Wiring subwoofers — what's all this about ohms?

How wiring affects your sub's output

By

Buck Pomerantz

Buck Pomerantz was born and raised in Philadelphia. His parents bought their first television set when he was born. He figured out how to run it by the time he was two. Besides athletics, his formative interests included electronics, amateur radio, music, and stage crew work. He got his BA in writing from Brown University. Then he joined a rock 'n roll band as their soundman and moved to Charlottesville, Virginia. After that venture failed, he spent time in Boston, New Orleans, and Berkeley. He worked in a music store in Austin manufacturing, installing, repairing, and operating sound systems for recording studios, clubs, and bands. He moved back to Charlottesville, ran a little recording studio and finally joined Crutchfield as a copywriter. He has 2 grown children and 3 grandchildren, but after a good nap he can still rock out.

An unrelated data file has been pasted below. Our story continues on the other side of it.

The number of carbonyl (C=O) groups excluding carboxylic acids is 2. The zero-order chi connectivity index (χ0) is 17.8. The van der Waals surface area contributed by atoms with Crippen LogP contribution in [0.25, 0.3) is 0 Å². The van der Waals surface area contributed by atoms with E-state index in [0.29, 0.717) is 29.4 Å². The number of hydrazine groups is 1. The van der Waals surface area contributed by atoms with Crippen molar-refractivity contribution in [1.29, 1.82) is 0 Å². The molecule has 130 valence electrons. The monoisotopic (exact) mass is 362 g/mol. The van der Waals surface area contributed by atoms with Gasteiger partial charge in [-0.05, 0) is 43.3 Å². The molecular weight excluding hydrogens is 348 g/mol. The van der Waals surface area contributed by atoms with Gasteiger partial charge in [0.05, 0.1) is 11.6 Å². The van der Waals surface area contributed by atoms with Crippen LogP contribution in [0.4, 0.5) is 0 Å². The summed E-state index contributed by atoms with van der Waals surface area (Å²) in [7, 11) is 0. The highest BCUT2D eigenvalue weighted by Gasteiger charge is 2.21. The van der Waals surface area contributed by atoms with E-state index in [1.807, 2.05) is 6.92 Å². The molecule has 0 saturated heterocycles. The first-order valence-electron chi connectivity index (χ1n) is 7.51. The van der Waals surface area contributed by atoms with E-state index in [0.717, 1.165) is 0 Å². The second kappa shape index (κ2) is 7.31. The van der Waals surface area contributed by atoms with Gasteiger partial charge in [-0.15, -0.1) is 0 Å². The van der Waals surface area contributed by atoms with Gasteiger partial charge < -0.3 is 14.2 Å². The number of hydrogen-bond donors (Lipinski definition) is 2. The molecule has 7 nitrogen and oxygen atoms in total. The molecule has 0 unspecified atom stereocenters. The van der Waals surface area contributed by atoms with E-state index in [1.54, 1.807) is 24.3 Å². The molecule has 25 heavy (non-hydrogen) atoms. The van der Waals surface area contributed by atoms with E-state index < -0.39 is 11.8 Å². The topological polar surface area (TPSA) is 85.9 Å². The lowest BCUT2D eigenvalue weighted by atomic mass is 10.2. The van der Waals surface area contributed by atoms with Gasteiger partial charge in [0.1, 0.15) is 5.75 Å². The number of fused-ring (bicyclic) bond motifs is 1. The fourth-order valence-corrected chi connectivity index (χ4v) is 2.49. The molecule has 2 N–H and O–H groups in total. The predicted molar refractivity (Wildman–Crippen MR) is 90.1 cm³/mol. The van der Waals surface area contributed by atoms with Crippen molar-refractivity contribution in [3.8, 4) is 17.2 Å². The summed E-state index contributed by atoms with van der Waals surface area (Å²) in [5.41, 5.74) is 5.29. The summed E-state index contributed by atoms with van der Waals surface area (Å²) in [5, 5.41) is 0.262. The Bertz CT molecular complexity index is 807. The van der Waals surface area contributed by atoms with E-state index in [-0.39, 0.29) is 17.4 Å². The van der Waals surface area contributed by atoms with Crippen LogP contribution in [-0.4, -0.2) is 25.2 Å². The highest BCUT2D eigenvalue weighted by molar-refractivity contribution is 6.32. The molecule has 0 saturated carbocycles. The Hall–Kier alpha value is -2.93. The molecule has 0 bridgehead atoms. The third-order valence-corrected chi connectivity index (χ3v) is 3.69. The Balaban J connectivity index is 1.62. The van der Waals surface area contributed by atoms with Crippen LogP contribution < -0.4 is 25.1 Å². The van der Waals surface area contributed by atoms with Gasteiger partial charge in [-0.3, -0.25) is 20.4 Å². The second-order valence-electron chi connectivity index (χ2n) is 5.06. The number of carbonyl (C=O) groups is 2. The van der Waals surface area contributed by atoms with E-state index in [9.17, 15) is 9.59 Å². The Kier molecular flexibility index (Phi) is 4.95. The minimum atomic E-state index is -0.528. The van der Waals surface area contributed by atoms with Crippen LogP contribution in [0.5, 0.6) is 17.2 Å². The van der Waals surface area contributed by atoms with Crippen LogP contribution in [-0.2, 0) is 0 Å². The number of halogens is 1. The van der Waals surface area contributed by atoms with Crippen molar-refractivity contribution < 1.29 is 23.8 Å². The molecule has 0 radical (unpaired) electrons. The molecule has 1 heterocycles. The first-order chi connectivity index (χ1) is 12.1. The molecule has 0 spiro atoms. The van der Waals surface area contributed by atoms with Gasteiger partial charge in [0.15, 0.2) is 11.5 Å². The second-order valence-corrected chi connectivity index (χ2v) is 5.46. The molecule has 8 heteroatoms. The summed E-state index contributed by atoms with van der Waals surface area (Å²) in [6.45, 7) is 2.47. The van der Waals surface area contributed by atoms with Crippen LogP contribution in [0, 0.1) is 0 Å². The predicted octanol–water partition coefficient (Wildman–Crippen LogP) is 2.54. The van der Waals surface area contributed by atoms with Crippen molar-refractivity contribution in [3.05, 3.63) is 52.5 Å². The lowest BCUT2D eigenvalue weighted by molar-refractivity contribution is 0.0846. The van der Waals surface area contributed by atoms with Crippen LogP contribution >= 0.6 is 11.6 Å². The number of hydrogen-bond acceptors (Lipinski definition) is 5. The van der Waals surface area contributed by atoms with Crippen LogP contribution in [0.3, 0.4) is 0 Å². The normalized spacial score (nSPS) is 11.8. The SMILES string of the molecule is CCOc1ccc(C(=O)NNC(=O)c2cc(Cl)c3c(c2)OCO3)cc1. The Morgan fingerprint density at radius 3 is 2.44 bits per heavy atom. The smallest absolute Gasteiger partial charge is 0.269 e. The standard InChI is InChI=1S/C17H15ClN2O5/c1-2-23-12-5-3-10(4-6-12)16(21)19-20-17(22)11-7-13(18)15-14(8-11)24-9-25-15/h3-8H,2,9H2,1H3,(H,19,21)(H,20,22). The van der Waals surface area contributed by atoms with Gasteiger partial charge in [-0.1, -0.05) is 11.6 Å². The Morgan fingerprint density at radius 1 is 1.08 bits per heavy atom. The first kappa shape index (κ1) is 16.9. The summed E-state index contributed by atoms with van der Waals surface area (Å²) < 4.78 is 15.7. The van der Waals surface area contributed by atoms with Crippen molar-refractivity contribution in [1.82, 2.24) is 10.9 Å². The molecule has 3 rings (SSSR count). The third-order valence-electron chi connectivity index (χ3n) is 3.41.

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JBL GT5-2402BR

JBL GT5-2402BR ported enclosure with two 15" subwoofers

Confusion concerning watts, amps, and ohms has been around for as long as people have been putting subwoofers in cars. Watts and ohms are entangled in a series of mathematical formulas that link them intimately together such that when one of them undergoes a change in value, the other often does too.

Briefly, here's how it works

Amplifiers provide the electrical pressure in a circuit; ohms measure the resistance, or load, against that pressure; and watts measure how much power is released as work. So, using one of those math formulas, an amplifier that provides 100 watts of power through a 4-ohm speaker, will produce 200 watts through a 2-ohm speaker, because it's easier to push that reduced load.

Voice coil makes sound — amplifier pushes it